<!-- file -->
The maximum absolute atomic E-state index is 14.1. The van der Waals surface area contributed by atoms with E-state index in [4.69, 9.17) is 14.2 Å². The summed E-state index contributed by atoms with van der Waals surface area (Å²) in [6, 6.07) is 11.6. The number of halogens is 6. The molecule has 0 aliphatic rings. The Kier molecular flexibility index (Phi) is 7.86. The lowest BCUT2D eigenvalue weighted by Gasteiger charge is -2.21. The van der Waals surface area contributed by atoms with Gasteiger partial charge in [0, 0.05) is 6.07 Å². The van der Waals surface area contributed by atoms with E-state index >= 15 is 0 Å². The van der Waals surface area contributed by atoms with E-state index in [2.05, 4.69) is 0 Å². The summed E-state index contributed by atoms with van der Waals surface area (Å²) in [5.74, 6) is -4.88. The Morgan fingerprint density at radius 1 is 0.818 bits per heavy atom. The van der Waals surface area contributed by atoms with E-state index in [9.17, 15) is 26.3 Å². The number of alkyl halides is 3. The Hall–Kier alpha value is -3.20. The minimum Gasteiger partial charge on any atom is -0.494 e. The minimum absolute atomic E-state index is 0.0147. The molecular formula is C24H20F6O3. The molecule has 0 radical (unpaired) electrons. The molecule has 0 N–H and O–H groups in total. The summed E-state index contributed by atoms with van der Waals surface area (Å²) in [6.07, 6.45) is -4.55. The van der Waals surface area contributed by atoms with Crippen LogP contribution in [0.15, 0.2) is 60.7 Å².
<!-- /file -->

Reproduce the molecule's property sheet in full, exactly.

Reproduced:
The maximum absolute atomic E-state index is 14.1. The van der Waals surface area contributed by atoms with E-state index in [4.69, 9.17) is 14.2 Å². The summed E-state index contributed by atoms with van der Waals surface area (Å²) in [6, 6.07) is 11.6. The number of halogens is 6. The molecule has 0 aliphatic rings. The Kier molecular flexibility index (Phi) is 7.86. The lowest BCUT2D eigenvalue weighted by Gasteiger charge is -2.21. The van der Waals surface area contributed by atoms with Gasteiger partial charge in [0, 0.05) is 6.07 Å². The van der Waals surface area contributed by atoms with E-state index >= 15 is 0 Å². The van der Waals surface area contributed by atoms with E-state index in [2.05, 4.69) is 0 Å². The summed E-state index contributed by atoms with van der Waals surface area (Å²) in [5.74, 6) is -4.88. The Morgan fingerprint density at radius 1 is 0.818 bits per heavy atom. The van der Waals surface area contributed by atoms with E-state index in [9.17, 15) is 26.3 Å². The number of alkyl halides is 3. The Hall–Kier alpha value is -3.20. The minimum Gasteiger partial charge on any atom is -0.494 e. The minimum absolute atomic E-state index is 0.0147. The molecular formula is C24H20F6O3. The molecule has 0 radical (unpaired) electrons. The molecule has 0 N–H and O–H groups in total. The summed E-state index contributed by atoms with van der Waals surface area (Å²) in [6.07, 6.45) is -4.55. The van der Waals surface area contributed by atoms with Crippen LogP contribution in [0.15, 0.2) is 60.7 Å².